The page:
From the deep indigoes of Shibori to the dexterously hand painted Kalamkari and from the eclectic charms of the Kutch and Kantha embroidery to the elegant sophistication of the Lucknawi Chikan, my experience at the Vastrabhushana (by Sampoorn) was anything but ordinary. This exhibition was like a treasure trove for all the connoisseurs of traditional Indian weaves (one of them being me) 🙂 I was absolutely smitten by the wide array of these crafts available. Here’s a little glimpse of what enamored me most at the latest edition of Sampoorn:
There were quite a few stalls stocking yards and yards of beautiful woven and vegetable dyed fabrics. One of them – Riti’s (Bangalore) had a decent line-up of Shibori, Ajrakh, Kalamkari, Jahota, hand-pressed block prints. While I was already aware of the tedious vegetable dyeing processes in Ajrakh and Kalamkari (16-18 stages), the owner at the stall told me that the Jahota craft (from Jaipur) involved as many as 36 stages of dyeing and washes! Incredible, isn’t it? And the best part – these fabrics don’t just represent a part of our culture, they are also skin friendly/hypoallergenic.
Some of the most amazing woven and embroidered fabrics I saw here. Featured here: Ikat yardage in vibrant colours and Kantha embroidered fabric, stoles, and saris.
Elegant Chikankari fabric, vibrant Leheriya saris and hand painted dupattas.
Stunning colours in the Banarasi silk and cotton fabrics and saris.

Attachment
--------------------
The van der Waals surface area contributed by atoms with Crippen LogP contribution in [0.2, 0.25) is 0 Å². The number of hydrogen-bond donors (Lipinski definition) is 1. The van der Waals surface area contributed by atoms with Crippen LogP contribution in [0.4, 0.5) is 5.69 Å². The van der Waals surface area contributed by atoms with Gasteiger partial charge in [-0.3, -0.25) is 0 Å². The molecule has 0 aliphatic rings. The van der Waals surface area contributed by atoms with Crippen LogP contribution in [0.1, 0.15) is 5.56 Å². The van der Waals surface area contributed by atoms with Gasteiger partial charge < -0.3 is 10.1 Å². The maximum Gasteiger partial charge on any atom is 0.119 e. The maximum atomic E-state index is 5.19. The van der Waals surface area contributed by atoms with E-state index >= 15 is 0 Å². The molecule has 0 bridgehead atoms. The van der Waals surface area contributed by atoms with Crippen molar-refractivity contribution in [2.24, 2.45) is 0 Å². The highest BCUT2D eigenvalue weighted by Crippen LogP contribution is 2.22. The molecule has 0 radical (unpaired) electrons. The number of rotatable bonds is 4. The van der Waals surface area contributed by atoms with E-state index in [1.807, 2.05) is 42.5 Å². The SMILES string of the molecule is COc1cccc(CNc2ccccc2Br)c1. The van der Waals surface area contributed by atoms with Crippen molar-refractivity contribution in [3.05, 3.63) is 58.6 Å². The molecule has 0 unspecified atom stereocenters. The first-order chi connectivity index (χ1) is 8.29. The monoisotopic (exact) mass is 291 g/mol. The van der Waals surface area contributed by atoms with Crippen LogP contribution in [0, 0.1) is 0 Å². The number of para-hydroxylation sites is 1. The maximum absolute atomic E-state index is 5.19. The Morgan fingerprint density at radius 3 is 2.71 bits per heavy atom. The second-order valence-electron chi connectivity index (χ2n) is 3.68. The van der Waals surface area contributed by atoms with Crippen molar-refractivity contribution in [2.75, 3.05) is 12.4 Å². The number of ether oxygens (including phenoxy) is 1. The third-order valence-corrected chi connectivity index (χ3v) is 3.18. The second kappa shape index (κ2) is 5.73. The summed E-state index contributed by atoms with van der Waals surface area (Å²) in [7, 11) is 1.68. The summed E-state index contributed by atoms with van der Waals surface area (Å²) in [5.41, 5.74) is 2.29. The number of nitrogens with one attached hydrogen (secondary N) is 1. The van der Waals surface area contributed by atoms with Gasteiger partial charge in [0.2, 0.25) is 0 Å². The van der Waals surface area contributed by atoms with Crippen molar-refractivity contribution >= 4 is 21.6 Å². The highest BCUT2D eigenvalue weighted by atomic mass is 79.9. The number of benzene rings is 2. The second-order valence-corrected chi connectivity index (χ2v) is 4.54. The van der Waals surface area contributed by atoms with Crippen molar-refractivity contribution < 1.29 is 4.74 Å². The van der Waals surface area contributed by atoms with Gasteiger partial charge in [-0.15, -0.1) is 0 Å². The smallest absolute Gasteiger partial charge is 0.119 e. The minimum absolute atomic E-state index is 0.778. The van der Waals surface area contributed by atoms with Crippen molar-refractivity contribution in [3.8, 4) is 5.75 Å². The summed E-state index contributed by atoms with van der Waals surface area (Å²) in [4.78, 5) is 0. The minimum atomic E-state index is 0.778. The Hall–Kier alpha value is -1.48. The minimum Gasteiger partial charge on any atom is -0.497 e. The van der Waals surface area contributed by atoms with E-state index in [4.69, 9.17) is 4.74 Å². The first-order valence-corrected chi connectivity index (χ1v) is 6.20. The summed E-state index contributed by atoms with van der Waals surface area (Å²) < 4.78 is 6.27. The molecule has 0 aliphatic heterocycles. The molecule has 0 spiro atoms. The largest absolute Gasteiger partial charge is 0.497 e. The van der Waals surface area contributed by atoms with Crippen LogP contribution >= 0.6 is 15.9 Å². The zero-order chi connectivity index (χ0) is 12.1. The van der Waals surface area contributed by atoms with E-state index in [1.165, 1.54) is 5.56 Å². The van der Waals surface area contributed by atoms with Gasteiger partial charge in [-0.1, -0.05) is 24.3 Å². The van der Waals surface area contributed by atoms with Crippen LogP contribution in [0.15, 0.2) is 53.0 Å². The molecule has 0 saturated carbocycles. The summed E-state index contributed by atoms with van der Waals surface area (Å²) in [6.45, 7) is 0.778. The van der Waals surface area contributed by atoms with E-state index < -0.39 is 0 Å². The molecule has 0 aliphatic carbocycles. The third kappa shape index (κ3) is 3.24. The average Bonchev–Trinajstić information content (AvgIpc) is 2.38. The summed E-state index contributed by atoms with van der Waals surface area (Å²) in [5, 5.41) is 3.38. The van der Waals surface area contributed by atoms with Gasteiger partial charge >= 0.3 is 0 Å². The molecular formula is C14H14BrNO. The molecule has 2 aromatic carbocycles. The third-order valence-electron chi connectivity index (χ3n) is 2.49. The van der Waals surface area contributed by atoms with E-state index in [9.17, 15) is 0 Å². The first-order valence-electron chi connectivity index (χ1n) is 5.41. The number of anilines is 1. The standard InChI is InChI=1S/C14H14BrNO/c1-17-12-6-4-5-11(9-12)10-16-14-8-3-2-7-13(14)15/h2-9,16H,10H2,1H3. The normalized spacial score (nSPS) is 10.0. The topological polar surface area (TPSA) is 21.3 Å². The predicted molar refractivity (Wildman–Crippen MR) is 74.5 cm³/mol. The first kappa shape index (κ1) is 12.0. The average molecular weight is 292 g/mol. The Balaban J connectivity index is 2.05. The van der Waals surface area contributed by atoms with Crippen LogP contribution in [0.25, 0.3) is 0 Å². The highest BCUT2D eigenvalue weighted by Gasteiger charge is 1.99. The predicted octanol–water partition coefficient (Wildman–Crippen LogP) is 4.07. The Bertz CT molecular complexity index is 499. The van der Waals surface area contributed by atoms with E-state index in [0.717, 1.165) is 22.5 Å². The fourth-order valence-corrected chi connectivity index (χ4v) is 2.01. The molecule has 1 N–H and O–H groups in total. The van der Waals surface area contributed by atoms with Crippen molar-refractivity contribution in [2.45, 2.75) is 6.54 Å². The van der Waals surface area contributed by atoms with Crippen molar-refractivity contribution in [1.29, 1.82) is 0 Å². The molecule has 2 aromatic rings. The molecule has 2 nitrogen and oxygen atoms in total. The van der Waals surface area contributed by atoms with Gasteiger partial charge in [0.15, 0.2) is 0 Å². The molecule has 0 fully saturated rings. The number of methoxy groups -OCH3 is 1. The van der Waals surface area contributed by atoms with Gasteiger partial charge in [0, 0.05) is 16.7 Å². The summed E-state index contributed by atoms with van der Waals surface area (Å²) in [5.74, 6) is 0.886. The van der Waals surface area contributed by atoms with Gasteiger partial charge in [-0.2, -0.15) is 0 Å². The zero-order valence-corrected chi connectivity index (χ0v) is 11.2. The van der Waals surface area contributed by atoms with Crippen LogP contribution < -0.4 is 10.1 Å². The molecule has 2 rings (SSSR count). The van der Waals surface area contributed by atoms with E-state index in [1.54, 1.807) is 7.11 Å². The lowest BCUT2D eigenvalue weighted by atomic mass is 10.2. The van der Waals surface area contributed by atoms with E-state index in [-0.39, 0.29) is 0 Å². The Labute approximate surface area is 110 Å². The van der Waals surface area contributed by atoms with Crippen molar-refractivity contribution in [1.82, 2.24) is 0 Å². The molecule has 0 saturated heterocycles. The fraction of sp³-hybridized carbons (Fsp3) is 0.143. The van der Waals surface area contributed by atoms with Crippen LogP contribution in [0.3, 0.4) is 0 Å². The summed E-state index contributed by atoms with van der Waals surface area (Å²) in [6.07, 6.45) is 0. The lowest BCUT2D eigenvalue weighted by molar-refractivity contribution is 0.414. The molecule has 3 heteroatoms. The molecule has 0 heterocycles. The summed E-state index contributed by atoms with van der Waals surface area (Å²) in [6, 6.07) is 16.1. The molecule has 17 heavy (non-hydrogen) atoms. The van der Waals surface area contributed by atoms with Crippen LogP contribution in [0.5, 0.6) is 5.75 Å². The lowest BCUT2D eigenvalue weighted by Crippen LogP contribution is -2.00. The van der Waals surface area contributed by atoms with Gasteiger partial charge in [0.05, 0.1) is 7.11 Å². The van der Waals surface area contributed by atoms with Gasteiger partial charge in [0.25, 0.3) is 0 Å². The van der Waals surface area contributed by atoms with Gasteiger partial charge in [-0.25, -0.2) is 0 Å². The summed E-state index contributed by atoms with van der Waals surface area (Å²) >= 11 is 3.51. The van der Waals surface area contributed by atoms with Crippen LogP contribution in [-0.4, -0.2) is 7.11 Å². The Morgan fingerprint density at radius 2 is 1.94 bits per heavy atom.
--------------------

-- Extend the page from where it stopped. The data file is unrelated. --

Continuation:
I just fell in love with these lovely beady beauties and a Kutch embroidered dress at a stall and ultimately gave in to my temptations! Also, take a look at the beautiful Kalamkari kurtas and the very stylish indigo jacket.
The Native Bazaar at Sampoorn was yet another splendid handicraft extravaganza attracting talented craftsmen from all over India to showcase their exquisite art and craft. From colour popped Madhubani paintings to Jaipur’s handcrafted wooden trunks to black stone pottery from Manipur, this craft bazaar was a treat for any home decor lover. Take a look:
This stall from Jaipur had the most amazing wooden decor – stunning marble and blue pottery console tables and dressers, huge wooden chests with brass detailing, and really cute chakki tables!
Old or new, small or big, simple or exquisitely handcrafted, brass just never ceases to amaze me!
Beautiful, vivid Madhubani paintings by the very talented Vidushini Prasad.
A whole lot of silver jewellery, stone and beaded trinkets and clutches to completely enchant you!
Get ready to wear ‘Vibrant Gujarat‘ and Rajasthan on your sleeves – literally! Eclectic embroidered jackets, clutches, and handbags from Kutch and reversible block printed jackets from Jaipur.
Lovely boxes, salt and pepper sprinklers, and other cutlery made from sea shells and buffalo horn.
Terracotta coasters, trays, glasses and cutlery holders. Also, colourful leather lampshades in all shapes and sizes from Andhra Pradesh.
Bed linen colour burst – from Kantha to Applique work to Kalamkari and bright block prints. Aren’t they beautiful?
Foot mats and dhurries from Mirzapur, and these colourful woven baskets and mojaris from Hisar were showstoppers sure enough!
Lots of options for budding gardeners too!
Traditional or modern, ethnic or contemporary, the uniqueness and versatility of the Indian yardage makes it the perfect choice for all kinds of silhouettes. Similarly, when it comes to the Indian handicrafts, there’s certainly more to them than meets the eye and this edition of Sampoorn was a celebration of our stunning weaves and art and craft forms across India coming together in one place. I came out completely inspired and almost broke! How was your experience at this incredible exhibition? Let us know in the comments below.
For the uninitiated, Sampoorn Native Bazaar is on at the Karnataka Chitrakala Parishath till 13th September, 2015.